Isn’t that a fascinating house!? I especially like the comment, I totally dig this…it’s totally apropos! After building in places as liberal as Maine I’m utterly baffled as to how something like this would ever get past the nose of a code inspector here in the States. In Washington state (our home) it’d be downright impossible. The biggest concern (for us) would be moisture control; the details of this clever place must be so interesting, it’s simply brilliant! Hey, thanks for sending it along…

    Reply
    • Alex

      Happy you liked it, Jamie and Shawn. Sad that you have to head the opposite direction of civilization to build and live in something like this but great that some folks are still making it happen here and there. Very inspiring!

      Reply
    • Sylvie

      There is plenty of moisture in Wales, where this house was built, but they have made it work. You might get it through the codes by labeling it an “earth-bermed” house. Those are currently being built within the US. And cob is similar to straw bale houses which now have codes that cover construction.

      Reply
  • frank

    It’s nice but a handful of people living on acreages is not going to put a dent in society’s dependence on fossil fuel. At worse this is just urban sprawl under the cloak of sustainability. To really reduce energy use we need to focus on energy-efficient multifamily buildings (shared walls minimize heat loss/gain) close to urban centers and mass-transit (to minimize energy used for transportation).

    Reply
    • Alex

      Thanks, Frank

      Reply
    • Theresa

      Too true. It’s wonderful, but not an across the board fix. There isn’t enough space on earth to allow everyone to live like that. The amount of forest needed to build and sustain us like individualy wrapped slices of cheese would kill the forests of the world.

      Reply
      • Jeannie

        Exactly, Theresa, hear hear! Although I love the house and applaud the sentiments, having a home like this is a certain kind of luxury in itself, not a contribution to the world.

        Reply
      • Heather

        This is a straw man argument. Most people seem to like living cheek by jowl with their neighbors in towns and cities and are simply not cut out for rural life. They aren’t going to want their own slice of forest, anyhow. This doesn’t mean it’s not a contribution to find ways to enable those of us who enjoy a rural life and go quietly out of our minds in crowded conditions to find better ways of doing so–especially ways of doing so on less money, as finding a way of earning income vs quality of life is always a juggling act in a rural area.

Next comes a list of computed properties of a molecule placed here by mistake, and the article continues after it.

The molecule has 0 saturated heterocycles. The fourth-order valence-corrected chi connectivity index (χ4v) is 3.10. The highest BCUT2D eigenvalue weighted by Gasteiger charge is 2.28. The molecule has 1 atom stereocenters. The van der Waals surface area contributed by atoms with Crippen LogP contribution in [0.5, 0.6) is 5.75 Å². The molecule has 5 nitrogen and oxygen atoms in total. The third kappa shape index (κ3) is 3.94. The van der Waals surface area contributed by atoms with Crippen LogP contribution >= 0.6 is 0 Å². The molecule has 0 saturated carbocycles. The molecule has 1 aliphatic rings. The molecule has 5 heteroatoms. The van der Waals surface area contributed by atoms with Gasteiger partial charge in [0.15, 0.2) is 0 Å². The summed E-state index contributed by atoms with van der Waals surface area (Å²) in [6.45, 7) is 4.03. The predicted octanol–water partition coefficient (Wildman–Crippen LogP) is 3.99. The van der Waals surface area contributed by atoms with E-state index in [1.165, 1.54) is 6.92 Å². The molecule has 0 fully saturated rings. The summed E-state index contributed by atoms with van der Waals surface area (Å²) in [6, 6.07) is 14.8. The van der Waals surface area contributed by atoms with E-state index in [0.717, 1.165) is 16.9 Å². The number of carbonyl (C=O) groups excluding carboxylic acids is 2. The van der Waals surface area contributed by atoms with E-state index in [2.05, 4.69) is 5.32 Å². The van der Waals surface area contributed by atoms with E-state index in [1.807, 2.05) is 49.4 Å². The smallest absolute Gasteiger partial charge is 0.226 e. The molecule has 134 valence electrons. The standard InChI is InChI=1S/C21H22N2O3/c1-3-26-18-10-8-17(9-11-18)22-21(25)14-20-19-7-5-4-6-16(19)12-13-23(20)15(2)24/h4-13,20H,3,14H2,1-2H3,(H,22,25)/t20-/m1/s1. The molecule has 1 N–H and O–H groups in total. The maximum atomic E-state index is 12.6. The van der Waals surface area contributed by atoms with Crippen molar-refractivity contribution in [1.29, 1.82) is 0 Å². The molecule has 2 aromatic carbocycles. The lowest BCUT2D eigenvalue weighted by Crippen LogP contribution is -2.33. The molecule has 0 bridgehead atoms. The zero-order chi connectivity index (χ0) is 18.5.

Reply
      • Chris Sievert

        Theresa not enough resources for everyone to live like this? The Earth currently supports over 7 BILLION People… It tooks tens fo thousands of years to reach 1 billion in 1804 then took another 123 years to reach 2 billion in 1927 33 years to reach 3 Billion in 1960 14 years to reach 4 billion in 1974 (thats was I started to pay attention to the worlds Population) And when the world started paying attention and Population growth finally slowed…. unfortunately most of it was from FAMINE… so 13 years to reach 5 billion then another 12 years to reach 6 billion… then 11 years to reach 7 billion in 2011…. Why are humans so stupid not to see a COLLAPSE of our Population coming very soon? We reached the point where increases in fossil fuels isn’t producing enough food to feed everyone BORN since the 1970′s… Most 1st world countries population do not realise accidents aren’t the #1 killer worldwide like it is in their Country… It’s STARVATION!

        Reply
    • Heather

      No. So-called “smart growth” high density housing has much to do with several health crises we are slamming into. Having everyone live in what are, frankly, slightly more self-contained dorm rooms is fine for those without kids, but it’s a setup that means that kids CANNOT spend as much time outside as they need to for their own health and development. Why? Because, unlike, decades ago, you can’t just let them play in the street. Any parent of a kid under about 10 or 12 knows that they either need to have their own fenced yard or be out with the kid every minute–or risk harm to the kid, or, if the parent deems that the kid is okay by themselves, some busybody neighbor calling CPS. The upshot of this is that NO parent has time to spend hours each day outside just watching their kids and not getting anything else done, so the kids are parked in front of the babble box indoors. High density housing is bad for children’s health.

      Reply
      • Chris Sievert

        So true “modern urban” living is horrible for our children. Only one of my stepdaughters who was raised by her Grandmother out in the county has made it through “childhood into Adulthood” The other 2 who lived in Atlanta and never got to play outside and at 19 and 21 are still children and have no clue what being an Adult is about…..

        Reply
  • Kevin

    Intriguing and whimsical… absolutely, but at $92.00 a square foot this would not be considered cheap in my book. A simple 12 x 20 tiny house would run just over 22K at that rate. Balancing ones wants and needs, while still achieving the perfect look should be possible for half that. Check out earthbag construction, it’s possible to create a similar look and feel to this utilizing them. Most projects are reported costing as little as $10 – 15.00 per sq ft to build.